The last two months of the calendar year are make-or-break time for most brick-and-mortar retailers. For some, a successful year means just keeping the lights on during the first ten months of the year in order to get well during the holiday season.
But there are some retailers for which getting well might not be possible. Through the end of last week, U.S. retailers have announced the closure of 6,765 stores in 2017, according to a report from Fung Global Retail and Tech. That’s up 235% year over year.
Radio Shack, Payless, and rue21 all filed for bankruptcy protection and combined account for 2,570 of announced year-to-date store closures. Ascena Retail Group Inc. (NASDAQ: ASNA) has announced that it will close 400 stores and Sears Holding Corp. (NASDAQ: SHLD) plans to close 358. By Fung Global’s count, these are the five retailers that have announced the most store closures to date this year.
Sears has lost more than $10 billion in recent years, according to a report at Bloomberg, and the firm warned in March that it may not be able to continue as a “going concern.” The store has a lot riding on this holiday season, but its difficulties have increased as suppliers demand quicker payments or withhold products altogether. So far CEO Eddie Lampert has been able to lend the company enough cash and that’s about the only thing keeping the company afloat.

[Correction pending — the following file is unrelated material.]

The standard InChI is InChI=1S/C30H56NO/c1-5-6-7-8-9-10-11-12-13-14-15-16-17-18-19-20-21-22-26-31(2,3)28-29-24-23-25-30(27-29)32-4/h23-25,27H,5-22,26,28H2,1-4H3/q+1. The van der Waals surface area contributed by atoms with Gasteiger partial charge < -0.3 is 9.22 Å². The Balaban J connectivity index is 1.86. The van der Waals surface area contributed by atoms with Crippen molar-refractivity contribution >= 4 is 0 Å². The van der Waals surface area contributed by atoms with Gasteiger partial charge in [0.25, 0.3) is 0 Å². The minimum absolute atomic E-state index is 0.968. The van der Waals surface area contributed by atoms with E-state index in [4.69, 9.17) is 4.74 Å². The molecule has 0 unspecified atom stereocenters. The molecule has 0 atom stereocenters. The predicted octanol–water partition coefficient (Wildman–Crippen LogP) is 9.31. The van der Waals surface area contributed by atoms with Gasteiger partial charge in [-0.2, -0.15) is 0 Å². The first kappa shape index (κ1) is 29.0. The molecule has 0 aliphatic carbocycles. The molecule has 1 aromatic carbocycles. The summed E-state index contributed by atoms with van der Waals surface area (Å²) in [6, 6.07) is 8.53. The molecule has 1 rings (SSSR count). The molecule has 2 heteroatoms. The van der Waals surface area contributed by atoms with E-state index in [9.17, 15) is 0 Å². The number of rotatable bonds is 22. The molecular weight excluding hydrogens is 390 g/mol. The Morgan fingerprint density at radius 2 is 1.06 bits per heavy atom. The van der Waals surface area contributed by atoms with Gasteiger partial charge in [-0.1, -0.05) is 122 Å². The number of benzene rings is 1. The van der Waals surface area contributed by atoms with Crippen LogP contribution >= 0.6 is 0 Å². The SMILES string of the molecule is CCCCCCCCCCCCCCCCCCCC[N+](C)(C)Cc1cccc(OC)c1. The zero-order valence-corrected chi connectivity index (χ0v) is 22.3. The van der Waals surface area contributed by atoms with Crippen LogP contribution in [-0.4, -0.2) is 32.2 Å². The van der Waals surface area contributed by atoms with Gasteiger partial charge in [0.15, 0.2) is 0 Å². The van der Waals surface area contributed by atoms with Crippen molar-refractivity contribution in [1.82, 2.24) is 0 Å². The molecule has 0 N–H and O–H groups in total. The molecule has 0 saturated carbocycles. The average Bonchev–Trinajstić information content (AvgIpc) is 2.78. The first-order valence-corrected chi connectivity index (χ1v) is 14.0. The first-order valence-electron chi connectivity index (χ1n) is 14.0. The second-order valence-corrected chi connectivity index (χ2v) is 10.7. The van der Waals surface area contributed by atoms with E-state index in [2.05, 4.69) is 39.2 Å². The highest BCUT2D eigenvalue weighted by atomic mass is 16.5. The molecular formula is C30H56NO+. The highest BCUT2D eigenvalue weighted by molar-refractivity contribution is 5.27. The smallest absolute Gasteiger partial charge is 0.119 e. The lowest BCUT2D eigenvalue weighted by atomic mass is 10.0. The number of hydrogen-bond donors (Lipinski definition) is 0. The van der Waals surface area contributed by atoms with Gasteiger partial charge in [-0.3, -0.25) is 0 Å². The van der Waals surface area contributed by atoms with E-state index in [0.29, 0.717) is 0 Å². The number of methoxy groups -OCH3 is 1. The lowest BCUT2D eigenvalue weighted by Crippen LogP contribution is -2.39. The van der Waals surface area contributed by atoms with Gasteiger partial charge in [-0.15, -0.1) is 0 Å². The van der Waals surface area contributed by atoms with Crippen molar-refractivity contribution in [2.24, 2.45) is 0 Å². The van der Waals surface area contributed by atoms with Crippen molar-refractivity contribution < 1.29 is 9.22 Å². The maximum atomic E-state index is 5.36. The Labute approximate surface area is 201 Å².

Ascena is the parent company of Lane Bryant and ANN stores, among others. The company’s stock has dropped 82% in the past 2 years.
J. Crew, owned by private equity firms TPG Capital and Leonard Green & Partners, reported on Tuesday that third-quarter same-store sales dropped 9% year over year, including a drop of 12% at its namesake J. Crew stores, and said it will close 50 stores in fiscal year 2017, including 39 in the fourth quarter. It’s reasonable to expect those closures to be done in January.
J.C. Penney Co. Inc. (NYSE: JCP) may not be in quite as bad a position as the others, but it’s not a stretch to say that this year’s holiday season is critical for the company’s future. Fung Global notes that the company plans to close 138 stores and by some counts that is not nearly enough. The company under-promised and over-delivered on third-quarter results, but that does not indicate that a turnaround has taken hold.
While all these stores have e-commerce websites, they are heavily laden with brick-and-mortar stores. Online sales are growing fast at most stores, but that’s from a very low starting point. Physical store sales are falling and very likely will never fully recover. Shutting more stores may be all that keeps traditional retailers alive.